Water Garden or a Rain Garden?

Rain Garden

Mother Nature sometimes seems cruel, don’t you think? The west coast is burning up and we’ve had so much rain, I’ve seen small ponds formed in meadows that simply haven’t gone away all summer. My muck boots are taking on a somewhat greyish pickled look. Well, like they say, if given lemons you might as well make lemonade, right?

Shortly after moving to my Dublin home and having most of the timber cleared off the property, I had a small pond dug where previously a pvc pipe from the house’s perimeter drain had just deposited runoff into the woods. I’ve many times been thankful for that drainage system that surrounds the house, but I also thought it seemed like an opportunity to do something with that water. A garden pond! The one sole benefit I can think of about Dublin’s heavy clay soil is that it absorbs water very slowly, so I didn’t need a liner for my pond. The excavator operator just made an eighteen-foot tapered bowl and the water stays in. That existing drain pipe fills the pond and on the other side, another buried pipe acts as an overflow and travels down the slope of the pond into the roadside ditch. What was once a sloping forest floor is now a sweeping lawn with a little pond I’ve planted winterberry, forsythia and various water-loving irises around. I made the mistake of introducing cattails which I fight to get rid of on a yearly basis.

The ground water here is dense with iron and consequently that reddish slimy bacteria forms when there’s no movement in the water, so I gave up on making it a koi pond. I actually tried a couple goldfish initially but the next morning they were belly up. Now, I just leave it for the frogs and salamanders that have since populated it. While the pond is attractive and adds a point of interest in the landscape, I recently realized that I’m not necessarily helping the environment much by having it. Not harming it per se but to quote a previous property’s insurance company addendum I once received, it would qualify as a “decorative nuisance.”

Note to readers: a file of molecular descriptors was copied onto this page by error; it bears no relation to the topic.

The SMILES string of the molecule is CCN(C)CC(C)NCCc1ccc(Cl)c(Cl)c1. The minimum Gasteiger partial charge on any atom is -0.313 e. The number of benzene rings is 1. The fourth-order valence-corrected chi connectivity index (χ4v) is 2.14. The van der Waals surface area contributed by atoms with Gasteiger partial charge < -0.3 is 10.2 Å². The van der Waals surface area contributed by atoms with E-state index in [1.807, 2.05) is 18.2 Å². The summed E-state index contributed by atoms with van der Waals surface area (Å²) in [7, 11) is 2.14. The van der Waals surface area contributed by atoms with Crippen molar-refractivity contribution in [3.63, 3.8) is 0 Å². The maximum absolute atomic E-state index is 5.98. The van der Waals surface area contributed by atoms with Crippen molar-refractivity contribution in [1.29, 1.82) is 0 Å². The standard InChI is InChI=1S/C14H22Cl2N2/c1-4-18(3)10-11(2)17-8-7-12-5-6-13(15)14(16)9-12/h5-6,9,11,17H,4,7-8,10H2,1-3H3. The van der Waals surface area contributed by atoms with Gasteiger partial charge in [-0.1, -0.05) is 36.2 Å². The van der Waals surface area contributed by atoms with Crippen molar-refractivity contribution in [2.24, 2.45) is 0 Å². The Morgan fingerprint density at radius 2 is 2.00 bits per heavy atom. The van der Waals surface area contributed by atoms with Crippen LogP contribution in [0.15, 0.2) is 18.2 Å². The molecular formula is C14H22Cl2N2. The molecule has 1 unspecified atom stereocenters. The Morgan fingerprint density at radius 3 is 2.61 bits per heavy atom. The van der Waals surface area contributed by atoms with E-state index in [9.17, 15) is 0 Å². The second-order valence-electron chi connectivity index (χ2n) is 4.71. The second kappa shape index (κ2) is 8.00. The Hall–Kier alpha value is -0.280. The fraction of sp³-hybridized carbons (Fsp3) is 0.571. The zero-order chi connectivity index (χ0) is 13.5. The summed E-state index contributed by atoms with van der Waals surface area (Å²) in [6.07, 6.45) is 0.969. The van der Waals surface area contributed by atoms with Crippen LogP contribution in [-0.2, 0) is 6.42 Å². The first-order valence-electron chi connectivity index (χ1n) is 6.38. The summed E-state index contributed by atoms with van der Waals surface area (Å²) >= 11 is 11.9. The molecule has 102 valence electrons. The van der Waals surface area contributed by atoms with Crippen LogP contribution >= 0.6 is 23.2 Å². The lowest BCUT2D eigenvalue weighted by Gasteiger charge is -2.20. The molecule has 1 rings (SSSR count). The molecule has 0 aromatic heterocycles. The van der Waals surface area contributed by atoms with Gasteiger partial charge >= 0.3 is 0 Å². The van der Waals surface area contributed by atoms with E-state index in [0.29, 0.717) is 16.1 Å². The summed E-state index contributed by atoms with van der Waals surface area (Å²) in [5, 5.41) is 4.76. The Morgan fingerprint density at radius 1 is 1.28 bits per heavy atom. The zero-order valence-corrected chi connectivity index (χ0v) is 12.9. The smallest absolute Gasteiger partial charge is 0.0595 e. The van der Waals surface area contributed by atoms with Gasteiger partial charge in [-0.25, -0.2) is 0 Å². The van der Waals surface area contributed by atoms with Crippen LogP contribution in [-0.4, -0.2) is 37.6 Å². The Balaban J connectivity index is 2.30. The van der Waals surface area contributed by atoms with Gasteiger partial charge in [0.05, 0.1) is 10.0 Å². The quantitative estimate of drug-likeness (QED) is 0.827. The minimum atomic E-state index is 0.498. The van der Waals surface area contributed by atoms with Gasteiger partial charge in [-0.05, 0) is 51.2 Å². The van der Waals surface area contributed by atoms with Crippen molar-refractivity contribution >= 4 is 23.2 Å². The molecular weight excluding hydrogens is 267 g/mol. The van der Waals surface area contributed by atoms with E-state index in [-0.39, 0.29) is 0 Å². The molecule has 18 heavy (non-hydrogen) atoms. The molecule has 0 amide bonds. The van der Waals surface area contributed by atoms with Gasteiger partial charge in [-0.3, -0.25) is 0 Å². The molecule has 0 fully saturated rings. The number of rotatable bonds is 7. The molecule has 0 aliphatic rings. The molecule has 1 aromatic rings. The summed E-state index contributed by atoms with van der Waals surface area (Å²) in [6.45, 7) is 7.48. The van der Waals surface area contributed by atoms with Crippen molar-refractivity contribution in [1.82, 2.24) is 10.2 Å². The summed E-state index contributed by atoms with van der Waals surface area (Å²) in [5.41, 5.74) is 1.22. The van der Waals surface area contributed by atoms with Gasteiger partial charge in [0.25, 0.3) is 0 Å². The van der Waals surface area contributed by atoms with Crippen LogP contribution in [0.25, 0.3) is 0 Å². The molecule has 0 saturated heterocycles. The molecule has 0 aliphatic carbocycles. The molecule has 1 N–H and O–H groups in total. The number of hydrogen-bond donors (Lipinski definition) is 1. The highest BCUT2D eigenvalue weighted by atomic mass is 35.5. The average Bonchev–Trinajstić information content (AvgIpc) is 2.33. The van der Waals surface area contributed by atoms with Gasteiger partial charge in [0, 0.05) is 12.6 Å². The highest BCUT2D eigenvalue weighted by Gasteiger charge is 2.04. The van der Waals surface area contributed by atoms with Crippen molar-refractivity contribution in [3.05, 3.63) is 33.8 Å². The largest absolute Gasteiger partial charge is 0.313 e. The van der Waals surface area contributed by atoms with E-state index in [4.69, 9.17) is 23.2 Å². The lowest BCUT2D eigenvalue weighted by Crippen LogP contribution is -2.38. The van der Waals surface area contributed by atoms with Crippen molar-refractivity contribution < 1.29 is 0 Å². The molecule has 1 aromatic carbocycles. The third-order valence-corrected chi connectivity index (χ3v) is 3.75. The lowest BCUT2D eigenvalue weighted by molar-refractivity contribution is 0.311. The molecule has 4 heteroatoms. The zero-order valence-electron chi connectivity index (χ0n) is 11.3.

A truly beneficial use of runoff water is the concept of a rain garden. It’s scientifically known as a bioretention facility according to Wiki. It’s intended purpose is to catch polluted runoff and filter it naturally through the use of various plants and soil types. Regarding the use of the word polluted, we’re typically not talking about pollution in the general sense of oils, chemicals and garbage permeating water. It’s any water that that runs off an impervious surface such as rooftops, asphalt driveways, parking lots and even compacted, treated lawns. You might think that rainwater coming off your roof would be pretty darn pure, but it does flow across a petroleum-based surface before going down your gutter. A lawn, too, seems pretty innocent but a hard rain where water can’t instantly be absorbed runs off and carries traces of any fertilizer or weed defense chemical you may have treated it with.

The basic elements of a rain garden are a shallow bowl of sorts excavated into the ground surrounded by a slight berm to temporarily retain water. If the existing soil content does not allow for easy absorption of water, it should be replaced with a more permeable soil. Native plants and shrubs are then planted over the garden’s surface. The selection of plants should be done with three key elements in mind: deep rooted natives, wet tolerant as well as drought tolerant. The point of the project is to not have the garden filled with water for any length of time. The runoff enters and is quickly absorbed in the soil (with sometimes an under layer of gravel) and such is filtered into the natural groundwater ecosystem.

While the benefits of a rain garden is primarily all about filtering runoff water naturally, it also provides a great opportunity to plant flowering pollinator perennials which will also benefit bees, butterflies and other native plants within range as those insects travel about and pollinate.

Interestingly, the first rain gardens for residential use didn’t appear until around 1990. The closest older cousin would be our good old roadside ditches filled with native plants that also acts to filter the runoff from our lawns and driveways. So, while my garden pond might be a “decorative nuisance” in some folks eyes, it still is only sending overflow into one of the oldest school bioretention facilities there is.